Just how big is Facebook, really?
According to TechCrunch, big enough to encroach on Yahoo’s position of “third largest Web property in the world”, trailing none other than Google (#1) & Microsoft (#2).
In the U.S., Facebook already has the second highest number of unique visitors per month – surpassing Yahoo for the first time in January. Compete.com also reports that of all time spent online in January, 11.6% was on Facebook, compared to less than 5% on Yahoo and Google each.
What does this mean to you?
Well, I don’t have the answer to that question, but I can tell you what it now means to some of our clients for whom we’ve recently started advertising on Facebook –> more qualified customer leads + a desirable cost = more $$$ for them.
The following story is about a lead generation client (Client A, for anonymity), but Facebook would certainly be worth testing if you’re in an e-commerce space too.
We created Client A’s Facebook account back on January 26. He’s a local advertiser, only seeking clients within a close radius of a heavily populated metro, so we set the Facebook geo-targeting to just 10 miles around his city.
Within 18 days his campaign spent just over $500, generating almost 600 clicks, but these numbers don’t tell the whole story yet:
When we dig into our Google Analytics reporting for Client A’s Facebook PPC traffic, we can see that his $500 in spend produced 11 highly valuable customer leads:
By highly valuable, I mean that Client A knows his customer lifetime value and has been able to determine that each new customer lead is worth $600 to him.
So for a ~$500 cost, with 11 new customer leads worth $6,600 (11 x $600), we’re talking about a superior ROI from Facebook in just 18 days!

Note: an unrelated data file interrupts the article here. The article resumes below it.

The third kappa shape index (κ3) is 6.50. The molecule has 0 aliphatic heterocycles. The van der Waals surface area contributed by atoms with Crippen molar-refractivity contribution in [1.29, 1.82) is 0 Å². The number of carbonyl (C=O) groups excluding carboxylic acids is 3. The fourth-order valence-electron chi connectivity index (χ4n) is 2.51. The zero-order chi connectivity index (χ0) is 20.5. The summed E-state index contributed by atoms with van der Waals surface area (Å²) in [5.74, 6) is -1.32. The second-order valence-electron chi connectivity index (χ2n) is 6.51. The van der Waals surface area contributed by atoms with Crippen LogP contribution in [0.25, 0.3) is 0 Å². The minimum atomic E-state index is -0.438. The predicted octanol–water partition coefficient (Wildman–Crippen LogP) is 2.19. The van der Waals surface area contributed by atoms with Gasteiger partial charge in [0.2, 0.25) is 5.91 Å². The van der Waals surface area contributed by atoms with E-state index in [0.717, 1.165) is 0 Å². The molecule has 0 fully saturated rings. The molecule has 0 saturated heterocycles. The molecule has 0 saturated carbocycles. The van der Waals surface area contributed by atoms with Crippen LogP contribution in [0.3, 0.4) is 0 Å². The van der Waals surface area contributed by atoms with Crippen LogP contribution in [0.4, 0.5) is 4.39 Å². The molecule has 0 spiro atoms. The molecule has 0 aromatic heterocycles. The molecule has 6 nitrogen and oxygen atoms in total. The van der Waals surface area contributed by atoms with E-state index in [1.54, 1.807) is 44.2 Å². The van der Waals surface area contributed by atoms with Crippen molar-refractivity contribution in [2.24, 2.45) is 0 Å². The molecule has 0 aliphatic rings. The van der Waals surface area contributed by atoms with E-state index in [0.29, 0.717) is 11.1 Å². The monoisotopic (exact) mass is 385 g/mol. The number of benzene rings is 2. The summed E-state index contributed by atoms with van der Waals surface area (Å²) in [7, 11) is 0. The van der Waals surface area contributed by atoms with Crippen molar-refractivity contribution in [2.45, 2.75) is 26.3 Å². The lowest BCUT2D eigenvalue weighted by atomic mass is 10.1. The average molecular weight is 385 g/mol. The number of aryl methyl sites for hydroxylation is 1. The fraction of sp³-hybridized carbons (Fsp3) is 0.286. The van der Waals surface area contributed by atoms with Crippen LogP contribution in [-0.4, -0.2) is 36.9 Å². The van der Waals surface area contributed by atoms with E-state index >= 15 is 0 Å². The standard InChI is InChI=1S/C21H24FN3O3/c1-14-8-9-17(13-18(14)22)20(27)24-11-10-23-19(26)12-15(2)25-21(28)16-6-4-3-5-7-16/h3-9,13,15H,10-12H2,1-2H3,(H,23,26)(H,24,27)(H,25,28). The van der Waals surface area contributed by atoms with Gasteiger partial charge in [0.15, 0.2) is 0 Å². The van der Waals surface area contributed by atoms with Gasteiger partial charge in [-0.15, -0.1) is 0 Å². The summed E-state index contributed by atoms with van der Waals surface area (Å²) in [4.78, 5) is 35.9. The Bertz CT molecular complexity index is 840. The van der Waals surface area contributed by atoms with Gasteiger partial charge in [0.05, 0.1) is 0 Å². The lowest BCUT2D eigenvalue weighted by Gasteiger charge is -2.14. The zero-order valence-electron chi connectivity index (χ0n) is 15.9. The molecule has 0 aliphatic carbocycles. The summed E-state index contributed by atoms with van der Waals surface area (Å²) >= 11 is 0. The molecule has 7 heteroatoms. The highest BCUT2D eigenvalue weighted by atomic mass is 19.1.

It’s important to note here that Facebook is only producing 5.5% of the overall leads from our top 5 traffic sources, so it’s not going to replace Google AdWords anytime soon. Facebook is however, turning out to be a solid supplemental lead source for Client A.
1. Track your conversions with a reporting service like Google Analytics.
2. Utilize Facebook’s demo/geographic targeting to focus on a niche audience.
3. Set your bid price within Facebook’s suggested CPC bid range.
4. Use a captivating image in your ad (you can combine an image with text).
5. If you generate a strong impression share initially, but then it trends downward over time, you should rotate new ad creatives to keep a fresh message in front of your audience’s eyes.
6. If you are unable to generate any substantial impression share at all, then try experimenting with different or fewer demographic segments. You can also try targeting a larger geographic area to boost your ads’ reach.
Facebook advertising is included in our paid search management service, get the full story on what we can do for you.